create a very beautiful and intricatesong. The timbre The elements of music in Susanoo No Mikoto and the dynamics work together with the varying instruments, the melody and harmony-although not prominent- are still present even in a solely percussion piece, and the tempo and rythm push and pull at eachother constantly. Over all the elements are very effective in creating an interesting soundscape with the taiko drums. This particular arrangement was by a German composer and taiko player. There is no record of who the original composer is. The song was written for/to/about the Shinto God of 'sea and storms'. Based on the history of Takehaya Susanoo No Mikoto, songs were written to him in order to pray for safe passage for sea travel, so it could be assumed this was another song or ritual for praying to the sea god. The myth behind the origin of Taiko states that a goddess discovered it, however whilst it was being used for military purposes, only males played it - only males were in the army. Now a days everyone can play the Taiko drum if they're willing to put in the effort - Taiko takes an extreme amount of strength. The Taiko setup usually incorporated 5-50 uchiwa-daiko drummers (the average sized drum), 1-10 o-daiko drums and 1 tsukeshime-daiko Traditional Japanese Taiko costumes were worn Warrior related Taiko costumes are usually just pants and a sash Like previously stated, the drumming was used for prayers, but was also a war drum and was used in the military. No it is used to continue the Taiko tradition, and sometimes people take up Taiko simply for the excersize. There are many different types of drums all struck with a Bachi, or mallet – usually 22 by 400 mm but range in size based on the drum and drummer – and are made from varying type of wood. The Word Taiko actually means drum in Japanese, so – drum drumming is the translation. It was used in Buddhism, as an elegant instrument It was then adapted to court music and the idea became more refined. It was used to frighten opposing enemies in war using the extremely strong and intimidating sounds of the drums. Oldest record of Taiko drumming is a 2000 year old sculpture of a Japanese drummer. They thought that the low rumble of the Taiko was a message from the Gods. "Bachi." Wikipedia. Wikimedia Foundation, 16 Aug. 2012. Web. 23 Sept. 2012.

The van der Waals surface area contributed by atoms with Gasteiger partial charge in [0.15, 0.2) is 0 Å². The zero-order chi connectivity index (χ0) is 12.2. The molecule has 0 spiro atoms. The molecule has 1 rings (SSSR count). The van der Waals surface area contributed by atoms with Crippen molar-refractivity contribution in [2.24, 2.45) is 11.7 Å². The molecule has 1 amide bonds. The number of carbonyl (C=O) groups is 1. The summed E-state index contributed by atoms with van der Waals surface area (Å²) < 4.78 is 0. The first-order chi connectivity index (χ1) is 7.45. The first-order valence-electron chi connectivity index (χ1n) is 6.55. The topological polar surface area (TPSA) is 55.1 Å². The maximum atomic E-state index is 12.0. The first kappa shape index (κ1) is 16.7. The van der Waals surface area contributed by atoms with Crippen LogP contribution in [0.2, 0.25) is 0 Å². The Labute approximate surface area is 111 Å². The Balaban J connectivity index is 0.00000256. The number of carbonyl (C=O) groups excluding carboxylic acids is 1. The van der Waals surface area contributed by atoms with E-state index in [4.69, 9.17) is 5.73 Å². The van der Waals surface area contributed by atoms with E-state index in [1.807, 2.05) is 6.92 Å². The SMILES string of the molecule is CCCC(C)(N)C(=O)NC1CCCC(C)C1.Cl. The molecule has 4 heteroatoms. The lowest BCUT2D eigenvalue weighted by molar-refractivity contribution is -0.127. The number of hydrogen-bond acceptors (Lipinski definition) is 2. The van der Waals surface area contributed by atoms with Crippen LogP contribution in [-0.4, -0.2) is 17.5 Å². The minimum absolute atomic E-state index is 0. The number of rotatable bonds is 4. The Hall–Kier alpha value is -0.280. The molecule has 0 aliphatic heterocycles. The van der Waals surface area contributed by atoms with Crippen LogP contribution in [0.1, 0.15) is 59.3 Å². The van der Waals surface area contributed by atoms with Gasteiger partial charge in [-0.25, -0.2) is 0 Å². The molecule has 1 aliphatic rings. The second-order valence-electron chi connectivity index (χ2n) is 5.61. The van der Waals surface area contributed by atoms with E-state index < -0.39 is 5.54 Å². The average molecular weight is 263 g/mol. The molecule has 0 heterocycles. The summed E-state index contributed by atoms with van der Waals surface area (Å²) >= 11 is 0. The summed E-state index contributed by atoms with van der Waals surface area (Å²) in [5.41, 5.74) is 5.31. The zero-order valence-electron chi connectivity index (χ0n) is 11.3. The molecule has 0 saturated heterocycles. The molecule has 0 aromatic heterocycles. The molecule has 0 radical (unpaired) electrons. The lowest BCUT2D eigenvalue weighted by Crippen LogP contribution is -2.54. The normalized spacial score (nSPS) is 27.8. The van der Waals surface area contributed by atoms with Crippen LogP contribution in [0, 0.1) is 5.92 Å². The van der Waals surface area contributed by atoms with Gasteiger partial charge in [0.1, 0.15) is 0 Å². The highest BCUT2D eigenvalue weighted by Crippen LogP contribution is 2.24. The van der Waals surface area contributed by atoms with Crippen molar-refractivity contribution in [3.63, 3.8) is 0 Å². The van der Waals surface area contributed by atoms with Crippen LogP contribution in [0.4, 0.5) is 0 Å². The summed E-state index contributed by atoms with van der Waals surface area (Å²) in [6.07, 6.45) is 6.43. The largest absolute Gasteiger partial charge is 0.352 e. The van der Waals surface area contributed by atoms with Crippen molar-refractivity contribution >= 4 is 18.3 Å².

"Shumei Taiko Ensemble - Glossary." Shumei Taiko Ensemble. N.p., n.d. Web. 23 Sept. 2012. <http://www.shumeitaiko.org/glossary.html>.
"Susano O No Mikoto; Japanese Shintoism; Kami of Storms and the Sea." Susano O No Mikoto; Japanese Shintoism; Kami of Storms and the Sea. N.p., n.d. Web. 23 Sept. 2012. <http://www.onmarkproductions.com/html/susano-o-no-mikoto.html>.
"Taiko Dictionary." Taiko Dictionary. N.p., n.d. Web. 23 Sept. 2012. <http://users.lmi.net/taikousa/dictionary.html>.